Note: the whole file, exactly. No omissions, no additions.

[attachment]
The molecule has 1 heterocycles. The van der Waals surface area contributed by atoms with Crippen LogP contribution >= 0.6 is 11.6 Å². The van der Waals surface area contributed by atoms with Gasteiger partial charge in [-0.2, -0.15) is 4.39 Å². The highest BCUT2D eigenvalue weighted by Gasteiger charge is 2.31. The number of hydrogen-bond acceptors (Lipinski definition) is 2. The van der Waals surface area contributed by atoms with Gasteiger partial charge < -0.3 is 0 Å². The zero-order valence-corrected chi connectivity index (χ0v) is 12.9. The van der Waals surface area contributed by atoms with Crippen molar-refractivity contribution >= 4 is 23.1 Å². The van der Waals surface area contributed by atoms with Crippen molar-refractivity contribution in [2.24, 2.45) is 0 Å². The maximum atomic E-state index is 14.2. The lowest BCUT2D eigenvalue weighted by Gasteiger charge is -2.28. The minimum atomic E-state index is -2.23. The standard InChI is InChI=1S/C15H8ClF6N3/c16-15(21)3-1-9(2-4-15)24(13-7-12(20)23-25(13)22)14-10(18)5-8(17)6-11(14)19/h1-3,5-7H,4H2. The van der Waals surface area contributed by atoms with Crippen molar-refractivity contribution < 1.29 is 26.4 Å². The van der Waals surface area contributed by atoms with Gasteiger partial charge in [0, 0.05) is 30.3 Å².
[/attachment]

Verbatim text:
The molecule has 1 heterocycles. The van der Waals surface area contributed by atoms with Crippen LogP contribution >= 0.6 is 11.6 Å². The van der Waals surface area contributed by atoms with Gasteiger partial charge in [-0.2, -0.15) is 4.39 Å². The highest BCUT2D eigenvalue weighted by Gasteiger charge is 2.31. The number of hydrogen-bond acceptors (Lipinski definition) is 2. The van der Waals surface area contributed by atoms with Gasteiger partial charge < -0.3 is 0 Å². The zero-order valence-corrected chi connectivity index (χ0v) is 12.9. The van der Waals surface area contributed by atoms with Crippen molar-refractivity contribution >= 4 is 23.1 Å². The van der Waals surface area contributed by atoms with Crippen molar-refractivity contribution in [2.24, 2.45) is 0 Å². The maximum atomic E-state index is 14.2. The lowest BCUT2D eigenvalue weighted by Gasteiger charge is -2.28. The minimum atomic E-state index is -2.23. The standard InChI is InChI=1S/C15H8ClF6N3/c16-15(21)3-1-9(2-4-15)24(13-7-12(20)23-25(13)22)14-10(18)5-8(17)6-11(14)19/h1-3,5-7H,4H2. The van der Waals surface area contributed by atoms with Crippen molar-refractivity contribution < 1.29 is 26.4 Å². The van der Waals surface area contributed by atoms with Gasteiger partial charge in [0, 0.05) is 30.3 Å².